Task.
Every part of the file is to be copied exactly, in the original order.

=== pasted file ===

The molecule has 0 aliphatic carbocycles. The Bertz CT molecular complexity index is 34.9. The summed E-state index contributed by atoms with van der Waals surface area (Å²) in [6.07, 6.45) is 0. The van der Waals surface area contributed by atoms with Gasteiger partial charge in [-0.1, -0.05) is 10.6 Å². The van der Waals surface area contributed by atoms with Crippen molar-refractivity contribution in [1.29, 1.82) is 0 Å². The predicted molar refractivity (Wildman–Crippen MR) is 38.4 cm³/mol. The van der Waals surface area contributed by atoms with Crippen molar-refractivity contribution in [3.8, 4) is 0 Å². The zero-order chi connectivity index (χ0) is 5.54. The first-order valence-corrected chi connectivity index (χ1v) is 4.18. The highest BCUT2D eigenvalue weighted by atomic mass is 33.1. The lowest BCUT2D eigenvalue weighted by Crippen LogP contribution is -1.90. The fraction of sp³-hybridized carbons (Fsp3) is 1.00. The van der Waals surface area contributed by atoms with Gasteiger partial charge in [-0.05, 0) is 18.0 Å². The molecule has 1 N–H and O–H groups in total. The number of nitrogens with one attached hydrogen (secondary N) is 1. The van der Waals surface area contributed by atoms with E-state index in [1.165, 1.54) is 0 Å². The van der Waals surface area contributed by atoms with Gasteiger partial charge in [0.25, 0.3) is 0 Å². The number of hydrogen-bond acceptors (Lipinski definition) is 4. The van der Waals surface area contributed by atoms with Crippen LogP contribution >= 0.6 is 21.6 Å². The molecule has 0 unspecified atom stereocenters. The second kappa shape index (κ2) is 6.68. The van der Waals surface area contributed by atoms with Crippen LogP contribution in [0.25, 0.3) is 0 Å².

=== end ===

The molecule has 0 aliphatic carbocycles. The Bertz CT molecular complexity index is 34.9. The summed E-state index contributed by atoms with van der Waals surface area (Å²) in [6.07, 6.45) is 0. The van der Waals surface area contributed by atoms with Gasteiger partial charge in [-0.1, -0.05) is 10.6 Å². The van der Waals surface area contributed by atoms with Crippen molar-refractivity contribution in [1.29, 1.82) is 0 Å². The predicted molar refractivity (Wildman–Crippen MR) is 38.4 cm³/mol. The van der Waals surface area contributed by atoms with Crippen molar-refractivity contribution in [3.8, 4) is 0 Å². The zero-order chi connectivity index (χ0) is 5.54. The first-order valence-corrected chi connectivity index (χ1v) is 4.18. The highest BCUT2D eigenvalue weighted by atomic mass is 33.1. The lowest BCUT2D eigenvalue weighted by Crippen LogP contribution is -1.90. The fraction of sp³-hybridized carbons (Fsp3) is 1.00. The van der Waals surface area contributed by atoms with Gasteiger partial charge in [-0.05, 0) is 18.0 Å². The molecule has 1 N–H and O–H groups in total. The number of nitrogens with one attached hydrogen (secondary N) is 1. The van der Waals surface area contributed by atoms with E-state index in [1.165, 1.54) is 0 Å². The van der Waals surface area contributed by atoms with Gasteiger partial charge in [0.25, 0.3) is 0 Å². The number of hydrogen-bond acceptors (Lipinski definition) is 4. The van der Waals surface area contributed by atoms with Crippen LogP contribution >= 0.6 is 21.6 Å². The molecule has 0 unspecified atom stereocenters. The second kappa shape index (κ2) is 6.68. The van der Waals surface area contributed by atoms with Crippen LogP contribution in [0.25, 0.3) is 0 Å².